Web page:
That’s right, The Friends Project doesn’t mess around!

We started fundraising in late August with other volunteers, including an elementary school principal and SUNY Geneseo students, and started the first foundation hole digging Dec. 1.

Masons just laid the tile floor this week.

By Feb. 10, we will have a community celebration and the kids in Las Minitas will be the first ever of their community to go to their own dedicated school, ensuring they have all the opportunity to complete an elementary education.

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A second look

January 14th, 2012

I always encourage my beginning photojournalism students to never delete or otherwise throw away their images because often the images you are positive are amazing images when you take them don’t turn out to be so. And sometimes,  the photos you dismiss on first glance are the ones you like or speak the loudest.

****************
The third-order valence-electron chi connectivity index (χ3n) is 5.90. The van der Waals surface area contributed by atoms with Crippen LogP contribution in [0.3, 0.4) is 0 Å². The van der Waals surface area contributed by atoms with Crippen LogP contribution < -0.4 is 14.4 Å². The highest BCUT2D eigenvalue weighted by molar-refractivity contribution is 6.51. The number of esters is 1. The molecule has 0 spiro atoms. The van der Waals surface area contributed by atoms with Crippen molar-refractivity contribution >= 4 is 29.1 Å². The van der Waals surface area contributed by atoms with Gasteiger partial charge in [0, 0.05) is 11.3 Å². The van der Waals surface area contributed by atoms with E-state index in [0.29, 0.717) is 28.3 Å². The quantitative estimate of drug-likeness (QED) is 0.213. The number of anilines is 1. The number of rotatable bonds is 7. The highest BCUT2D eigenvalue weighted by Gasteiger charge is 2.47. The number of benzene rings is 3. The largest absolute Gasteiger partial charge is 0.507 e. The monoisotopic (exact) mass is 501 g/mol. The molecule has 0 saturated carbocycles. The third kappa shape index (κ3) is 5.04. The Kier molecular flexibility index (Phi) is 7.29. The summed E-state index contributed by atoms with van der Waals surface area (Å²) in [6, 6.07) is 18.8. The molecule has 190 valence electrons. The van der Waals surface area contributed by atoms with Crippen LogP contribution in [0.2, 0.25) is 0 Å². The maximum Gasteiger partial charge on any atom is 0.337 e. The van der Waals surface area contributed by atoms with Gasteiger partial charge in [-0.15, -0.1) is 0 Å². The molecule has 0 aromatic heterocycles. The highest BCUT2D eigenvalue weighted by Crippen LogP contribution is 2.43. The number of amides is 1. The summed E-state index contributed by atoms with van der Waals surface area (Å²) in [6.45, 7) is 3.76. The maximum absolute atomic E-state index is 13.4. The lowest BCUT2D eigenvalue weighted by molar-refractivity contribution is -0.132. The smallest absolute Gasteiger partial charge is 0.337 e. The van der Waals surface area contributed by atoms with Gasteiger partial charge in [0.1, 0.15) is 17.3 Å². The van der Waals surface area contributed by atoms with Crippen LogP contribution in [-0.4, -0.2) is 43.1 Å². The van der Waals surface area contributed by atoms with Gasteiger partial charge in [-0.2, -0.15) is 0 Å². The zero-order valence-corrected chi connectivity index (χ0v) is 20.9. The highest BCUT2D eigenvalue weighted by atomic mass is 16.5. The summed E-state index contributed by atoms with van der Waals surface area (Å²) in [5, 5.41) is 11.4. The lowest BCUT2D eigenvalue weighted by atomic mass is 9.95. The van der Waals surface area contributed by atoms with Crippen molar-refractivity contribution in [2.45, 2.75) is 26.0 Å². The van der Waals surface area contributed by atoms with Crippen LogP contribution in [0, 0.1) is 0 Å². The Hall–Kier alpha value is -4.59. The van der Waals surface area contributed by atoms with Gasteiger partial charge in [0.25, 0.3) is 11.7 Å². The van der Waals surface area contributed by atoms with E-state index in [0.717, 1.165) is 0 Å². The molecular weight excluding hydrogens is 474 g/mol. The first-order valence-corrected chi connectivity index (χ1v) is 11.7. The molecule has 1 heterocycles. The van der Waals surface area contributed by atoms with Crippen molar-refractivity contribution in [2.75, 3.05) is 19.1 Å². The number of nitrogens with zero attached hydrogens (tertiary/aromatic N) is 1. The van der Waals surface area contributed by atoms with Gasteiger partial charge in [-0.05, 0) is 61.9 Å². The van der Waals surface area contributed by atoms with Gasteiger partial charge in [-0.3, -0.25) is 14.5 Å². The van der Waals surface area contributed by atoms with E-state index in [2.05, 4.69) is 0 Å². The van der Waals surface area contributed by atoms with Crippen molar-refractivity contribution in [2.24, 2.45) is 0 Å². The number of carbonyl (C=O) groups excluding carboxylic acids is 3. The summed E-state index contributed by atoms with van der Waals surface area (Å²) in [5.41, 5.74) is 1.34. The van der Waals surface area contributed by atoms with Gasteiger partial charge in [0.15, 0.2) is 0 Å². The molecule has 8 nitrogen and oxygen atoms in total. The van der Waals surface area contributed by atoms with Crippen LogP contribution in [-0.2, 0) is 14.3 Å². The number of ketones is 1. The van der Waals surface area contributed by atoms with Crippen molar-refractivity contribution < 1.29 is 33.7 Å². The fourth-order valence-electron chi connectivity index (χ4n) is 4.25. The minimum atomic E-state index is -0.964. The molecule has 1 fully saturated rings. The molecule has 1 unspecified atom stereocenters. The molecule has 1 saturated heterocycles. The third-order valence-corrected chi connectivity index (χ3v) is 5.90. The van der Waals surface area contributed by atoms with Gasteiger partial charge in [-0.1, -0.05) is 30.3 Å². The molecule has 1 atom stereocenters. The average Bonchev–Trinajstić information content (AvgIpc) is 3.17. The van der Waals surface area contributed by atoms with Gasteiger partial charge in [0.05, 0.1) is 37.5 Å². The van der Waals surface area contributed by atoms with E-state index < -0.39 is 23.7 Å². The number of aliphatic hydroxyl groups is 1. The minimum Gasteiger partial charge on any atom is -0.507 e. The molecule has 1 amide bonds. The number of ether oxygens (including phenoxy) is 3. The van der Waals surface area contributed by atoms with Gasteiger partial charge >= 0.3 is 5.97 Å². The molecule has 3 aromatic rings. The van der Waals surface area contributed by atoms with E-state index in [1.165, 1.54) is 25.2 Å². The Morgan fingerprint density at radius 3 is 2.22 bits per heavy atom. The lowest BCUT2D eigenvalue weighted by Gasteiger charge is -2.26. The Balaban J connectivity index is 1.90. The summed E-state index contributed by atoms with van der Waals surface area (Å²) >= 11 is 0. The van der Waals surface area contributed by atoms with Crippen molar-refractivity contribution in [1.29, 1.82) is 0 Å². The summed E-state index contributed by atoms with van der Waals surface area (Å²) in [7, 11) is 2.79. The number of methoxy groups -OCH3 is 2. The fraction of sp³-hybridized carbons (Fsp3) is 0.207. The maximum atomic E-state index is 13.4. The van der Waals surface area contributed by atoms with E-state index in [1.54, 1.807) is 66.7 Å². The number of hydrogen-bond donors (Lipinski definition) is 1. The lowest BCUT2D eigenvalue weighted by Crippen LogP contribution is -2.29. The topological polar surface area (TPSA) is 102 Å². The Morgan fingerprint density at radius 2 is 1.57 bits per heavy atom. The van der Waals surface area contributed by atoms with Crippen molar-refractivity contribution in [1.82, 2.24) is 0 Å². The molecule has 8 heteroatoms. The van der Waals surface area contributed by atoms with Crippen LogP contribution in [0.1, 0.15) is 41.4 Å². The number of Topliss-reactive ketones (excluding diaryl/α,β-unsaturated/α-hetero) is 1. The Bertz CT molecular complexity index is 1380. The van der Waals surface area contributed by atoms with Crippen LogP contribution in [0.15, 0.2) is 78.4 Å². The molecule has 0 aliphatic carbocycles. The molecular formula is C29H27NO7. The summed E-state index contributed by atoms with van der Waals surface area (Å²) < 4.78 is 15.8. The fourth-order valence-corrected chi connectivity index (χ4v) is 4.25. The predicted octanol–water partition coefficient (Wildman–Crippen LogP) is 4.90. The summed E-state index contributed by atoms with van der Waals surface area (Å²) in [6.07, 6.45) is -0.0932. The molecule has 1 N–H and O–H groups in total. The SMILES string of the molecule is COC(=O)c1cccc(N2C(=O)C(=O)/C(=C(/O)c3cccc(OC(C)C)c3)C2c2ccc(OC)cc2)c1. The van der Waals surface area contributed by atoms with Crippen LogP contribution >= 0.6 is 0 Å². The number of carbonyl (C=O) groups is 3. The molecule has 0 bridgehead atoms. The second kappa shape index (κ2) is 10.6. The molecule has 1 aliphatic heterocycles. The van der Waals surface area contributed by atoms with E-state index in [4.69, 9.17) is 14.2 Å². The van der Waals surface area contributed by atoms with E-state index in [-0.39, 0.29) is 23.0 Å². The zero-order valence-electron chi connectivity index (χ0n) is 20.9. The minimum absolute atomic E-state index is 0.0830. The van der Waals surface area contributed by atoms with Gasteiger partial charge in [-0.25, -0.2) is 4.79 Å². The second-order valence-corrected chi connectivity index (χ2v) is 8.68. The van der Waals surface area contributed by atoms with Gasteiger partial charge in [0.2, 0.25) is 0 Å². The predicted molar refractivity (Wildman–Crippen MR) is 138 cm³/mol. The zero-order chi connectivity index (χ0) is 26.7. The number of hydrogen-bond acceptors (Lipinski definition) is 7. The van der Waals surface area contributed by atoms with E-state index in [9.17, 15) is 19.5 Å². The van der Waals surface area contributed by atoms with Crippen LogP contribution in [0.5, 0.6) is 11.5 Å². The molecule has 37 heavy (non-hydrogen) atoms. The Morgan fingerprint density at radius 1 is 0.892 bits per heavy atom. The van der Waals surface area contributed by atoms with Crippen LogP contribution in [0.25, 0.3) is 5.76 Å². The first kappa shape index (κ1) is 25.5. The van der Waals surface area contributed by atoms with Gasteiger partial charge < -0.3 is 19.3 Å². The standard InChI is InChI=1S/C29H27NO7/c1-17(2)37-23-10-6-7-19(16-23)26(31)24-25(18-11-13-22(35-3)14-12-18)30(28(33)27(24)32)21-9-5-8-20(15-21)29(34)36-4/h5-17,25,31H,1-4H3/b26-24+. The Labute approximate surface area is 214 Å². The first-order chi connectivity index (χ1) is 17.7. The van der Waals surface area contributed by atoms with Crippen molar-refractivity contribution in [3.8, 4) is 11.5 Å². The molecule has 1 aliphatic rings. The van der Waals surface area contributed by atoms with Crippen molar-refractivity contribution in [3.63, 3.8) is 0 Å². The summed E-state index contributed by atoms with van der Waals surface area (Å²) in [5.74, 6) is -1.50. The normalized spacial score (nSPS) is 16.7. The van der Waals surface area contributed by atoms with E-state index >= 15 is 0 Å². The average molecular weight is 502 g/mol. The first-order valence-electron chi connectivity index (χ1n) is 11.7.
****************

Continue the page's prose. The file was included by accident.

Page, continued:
This gentleman came up on me fast while I was walking in El Sauce, and I took two photos before he had passed. It was quick, and I dismissed the image. Many times. In the end, it is one of my most popular photographs.

On my second, fourth or seventh look, I noticed how it conveys the pace, the environment and occupations in a very specific, exotic place. The teenage girls giggling and being teens in the doorway could be anywhere — they are like every teenage girl, everywhere.

Now, I love this photo.

Second looks. Always worth it, in photos and life.

Daily commute, El Sauce, Nicaragua. Photo by Kris Dreessen

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Friends Project funds English classes in Las Minitas

January 13th, 2012

English class launched

The Friends Project has launched a three-month English class in Las Minitas, the mountain community in El Sauce, Nicaragua, where we helped raise money for and will open a school Feb. 10.